Barbara Kingsolver’s new novel, The Lacuna, has many readers waiting in the wings. They’ll have to linger just a bit longer, though, since the lay-down date is November 3rd. But the book is currently offered at Amazon for $9.00 on pre-order, $17.99 off the list price. Kingsolver is joining Grisham on the mass discount list? Wal-Mart and Target can’t be far behind.
I can see why Kingsolver is getting a push, since this novel looks to be a humdinger. Bookforum notes: “Kingsolver has dreamed up a series of private journals, fictitious news accounts, invented book reviews, and other faux-archival stuff to make a riddle of [Frida Kahlo’s] story. And though Kahlo is a character, as are Trotsky, Diego Rivera, Zelda Fitzgerald, and Richard Nixon, the shyly sweet heart of the novel is the completely made-up Harrison William Shepherd. He is also its not always dependable narrator, because much of the truth Kingsolver wants to reveal about human nature caught in the sweaty grasp of historical events is uncovered by unpeeling the layers of a personality—Shepherd’s—belonging to someone who writes fiction himself.” Bingo, I’d read that.
John Irving is a polarizing writer; apparently it’s love him or hate him. (Caveat: I very much like, on average, about a third of his titles so must be semi-demi-rara avis amongst Irving readers.) His new novel has one solid critical fan so far: Daniel Mallory, writing in the LA Times, thinks Last Night in Twisted River “doubles back… going over ground [Irving] traveled before in his earlier writings, and yet the story is fresh and excellent.” Actually, he seems entirely entranced: “Majestic yet intimate, shot with whimsy, dread and molten pathos, Twisted River compresses the panoramic scope of his midcareer legacy without diluting its brio.” I go for brio so that’s a click for me.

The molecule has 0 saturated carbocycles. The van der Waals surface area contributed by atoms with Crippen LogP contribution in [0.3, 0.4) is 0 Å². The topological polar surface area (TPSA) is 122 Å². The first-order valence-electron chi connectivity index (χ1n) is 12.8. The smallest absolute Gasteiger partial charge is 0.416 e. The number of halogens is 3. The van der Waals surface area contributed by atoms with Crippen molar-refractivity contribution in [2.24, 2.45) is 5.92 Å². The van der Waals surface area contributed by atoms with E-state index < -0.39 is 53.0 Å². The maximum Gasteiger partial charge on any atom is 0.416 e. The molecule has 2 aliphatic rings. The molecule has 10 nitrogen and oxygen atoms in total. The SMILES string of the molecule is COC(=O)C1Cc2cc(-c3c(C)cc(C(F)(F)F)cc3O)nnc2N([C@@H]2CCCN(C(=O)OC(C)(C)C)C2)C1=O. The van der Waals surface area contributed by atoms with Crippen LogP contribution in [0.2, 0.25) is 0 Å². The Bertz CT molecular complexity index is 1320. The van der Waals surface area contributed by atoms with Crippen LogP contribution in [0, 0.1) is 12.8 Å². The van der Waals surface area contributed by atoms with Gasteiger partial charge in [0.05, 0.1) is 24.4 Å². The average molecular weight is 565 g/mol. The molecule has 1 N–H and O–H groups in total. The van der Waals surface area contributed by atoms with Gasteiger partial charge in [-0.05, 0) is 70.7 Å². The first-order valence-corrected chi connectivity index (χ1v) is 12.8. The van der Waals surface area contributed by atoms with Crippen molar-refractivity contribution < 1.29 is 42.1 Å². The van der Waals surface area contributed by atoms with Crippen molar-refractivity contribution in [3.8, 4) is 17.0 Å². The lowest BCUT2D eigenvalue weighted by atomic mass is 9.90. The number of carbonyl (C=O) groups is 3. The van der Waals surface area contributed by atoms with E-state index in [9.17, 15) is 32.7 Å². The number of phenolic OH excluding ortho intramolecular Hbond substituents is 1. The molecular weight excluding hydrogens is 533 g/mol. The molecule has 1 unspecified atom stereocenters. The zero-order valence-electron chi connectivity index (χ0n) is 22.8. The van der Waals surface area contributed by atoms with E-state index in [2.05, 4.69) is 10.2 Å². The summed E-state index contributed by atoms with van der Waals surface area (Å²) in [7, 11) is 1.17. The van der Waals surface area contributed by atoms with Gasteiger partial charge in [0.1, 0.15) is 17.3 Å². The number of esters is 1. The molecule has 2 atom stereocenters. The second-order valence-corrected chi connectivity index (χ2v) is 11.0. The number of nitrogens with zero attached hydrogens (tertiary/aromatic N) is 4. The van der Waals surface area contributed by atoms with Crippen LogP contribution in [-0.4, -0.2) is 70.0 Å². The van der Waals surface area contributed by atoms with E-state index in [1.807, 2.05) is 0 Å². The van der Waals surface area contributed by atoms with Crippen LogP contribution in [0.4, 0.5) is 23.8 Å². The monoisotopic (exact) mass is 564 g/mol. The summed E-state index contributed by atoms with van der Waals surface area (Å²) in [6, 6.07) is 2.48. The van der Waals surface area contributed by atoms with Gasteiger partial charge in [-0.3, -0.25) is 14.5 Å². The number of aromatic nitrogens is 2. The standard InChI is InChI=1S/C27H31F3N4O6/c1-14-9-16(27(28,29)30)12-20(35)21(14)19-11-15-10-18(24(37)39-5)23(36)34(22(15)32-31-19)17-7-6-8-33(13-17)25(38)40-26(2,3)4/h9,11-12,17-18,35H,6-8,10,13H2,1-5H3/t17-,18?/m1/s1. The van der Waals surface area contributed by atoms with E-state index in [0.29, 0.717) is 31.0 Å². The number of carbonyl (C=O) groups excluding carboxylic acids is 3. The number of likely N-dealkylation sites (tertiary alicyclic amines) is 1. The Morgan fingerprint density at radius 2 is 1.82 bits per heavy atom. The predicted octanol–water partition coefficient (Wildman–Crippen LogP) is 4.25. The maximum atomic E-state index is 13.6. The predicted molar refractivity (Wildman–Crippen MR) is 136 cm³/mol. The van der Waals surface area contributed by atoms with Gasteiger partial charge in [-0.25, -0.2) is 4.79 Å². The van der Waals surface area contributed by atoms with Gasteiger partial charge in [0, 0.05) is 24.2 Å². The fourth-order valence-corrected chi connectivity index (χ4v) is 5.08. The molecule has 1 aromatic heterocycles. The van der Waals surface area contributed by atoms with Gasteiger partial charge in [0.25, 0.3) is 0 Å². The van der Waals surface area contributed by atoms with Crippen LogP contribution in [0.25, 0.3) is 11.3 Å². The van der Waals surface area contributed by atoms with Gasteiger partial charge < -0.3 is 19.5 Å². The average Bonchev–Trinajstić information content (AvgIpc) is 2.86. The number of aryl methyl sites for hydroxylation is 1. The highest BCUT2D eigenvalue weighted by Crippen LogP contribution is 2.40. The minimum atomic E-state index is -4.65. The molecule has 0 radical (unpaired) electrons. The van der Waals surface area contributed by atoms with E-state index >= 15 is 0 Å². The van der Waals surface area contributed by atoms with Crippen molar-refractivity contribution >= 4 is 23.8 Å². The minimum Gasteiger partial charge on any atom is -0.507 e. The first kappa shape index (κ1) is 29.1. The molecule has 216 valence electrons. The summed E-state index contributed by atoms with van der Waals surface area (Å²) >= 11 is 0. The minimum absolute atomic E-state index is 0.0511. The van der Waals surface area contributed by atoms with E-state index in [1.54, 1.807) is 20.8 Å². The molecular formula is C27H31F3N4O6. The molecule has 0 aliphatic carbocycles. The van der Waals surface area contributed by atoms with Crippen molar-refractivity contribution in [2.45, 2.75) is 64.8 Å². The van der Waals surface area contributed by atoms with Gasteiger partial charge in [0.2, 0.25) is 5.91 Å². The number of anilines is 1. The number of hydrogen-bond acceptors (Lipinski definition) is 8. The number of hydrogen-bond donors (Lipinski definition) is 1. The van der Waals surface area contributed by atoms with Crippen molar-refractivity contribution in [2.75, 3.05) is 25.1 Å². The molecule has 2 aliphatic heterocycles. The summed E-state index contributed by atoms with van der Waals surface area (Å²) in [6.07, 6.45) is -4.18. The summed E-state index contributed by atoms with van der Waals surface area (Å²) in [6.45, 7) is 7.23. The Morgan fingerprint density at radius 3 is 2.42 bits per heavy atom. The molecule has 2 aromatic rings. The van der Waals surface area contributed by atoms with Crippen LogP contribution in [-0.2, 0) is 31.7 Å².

Jonathan Lethem is catching contradictory grief from Ron Charles in the Washington Post’s review of Chronic City: “Lethem’s brilliant, bloated new novel about the hollowness of modern life should delight his devoted fans—and put them on the defensive. They will point, justifiably, to the exquisite wit and dazzling intricacy of every single paragraph. In the pages of Chronic City, all 467 of them, this super-hip, genre-blurring, MacArthur-winning, best-selling novelist proves he’s one of the most elegant stylists in the country, and he’s capable of spinning surreal scenes that are equal parts noir and comedy. But ultimately, these perfectly choreographed sentences compose a tedious reading experience in which redundancy substitutes for development and effect for profundity.”
The REAL Elizabeth Taylor, the novelist, gets a glowing Observer mini-review for A Game of Hide and Seek: “Taylor’s forte as an author is acute observation and the devastating precision of her understated prose. Her brilliance is particularly evident in this, her fifth novel, set in her familiar milieu of middle-class married couples whose unfulfilled lives are crisscrossed with unspoken tension and stifled ardour.”
Thank the goddesses for Virago and their reprints. This Elizabeth Taylor is finest kind.
Those Brits do like their understated snarky fun. For instance, this brief London Times review of Paul Auster’s Invisible: “Some of us have often wondered how good Paul Auster would turn out to be if he actually wrote a proper novel for once instead of another volume of experimental creative-writing coursework; if he offered us a square meal instead of intellectual sushi. Well, heaven knows why… but he has gone and done that very thing.” Difficult to say if that’s damned with faint praise or praised with fainting damnation—or maybe even grudging admiration.
The Village Voice has good things to say about the very substantial Collected Stories of Lydia Davis: “Style is character, Joan Didion once observed…. Davis’ prose has been unmatched in mirroring the workings of the mind. Few are better than this writer at representing thought on the page; she captures not just the peculiar rhythm of internal speech but also its cycling, digressive mechanics. Here’s one character, waiting for a phone call from a lover: ‘When he calls me either he will then come to me, or he will not and I will be angry, and so I will have either him or my own anger, and this might be all right, since anger is always a great comfort, as I found with my husband.'” This collection has been garnering much positive press and I’m tempted, although I am not generally a fan of short stories. But one must not, after all, be too categorical.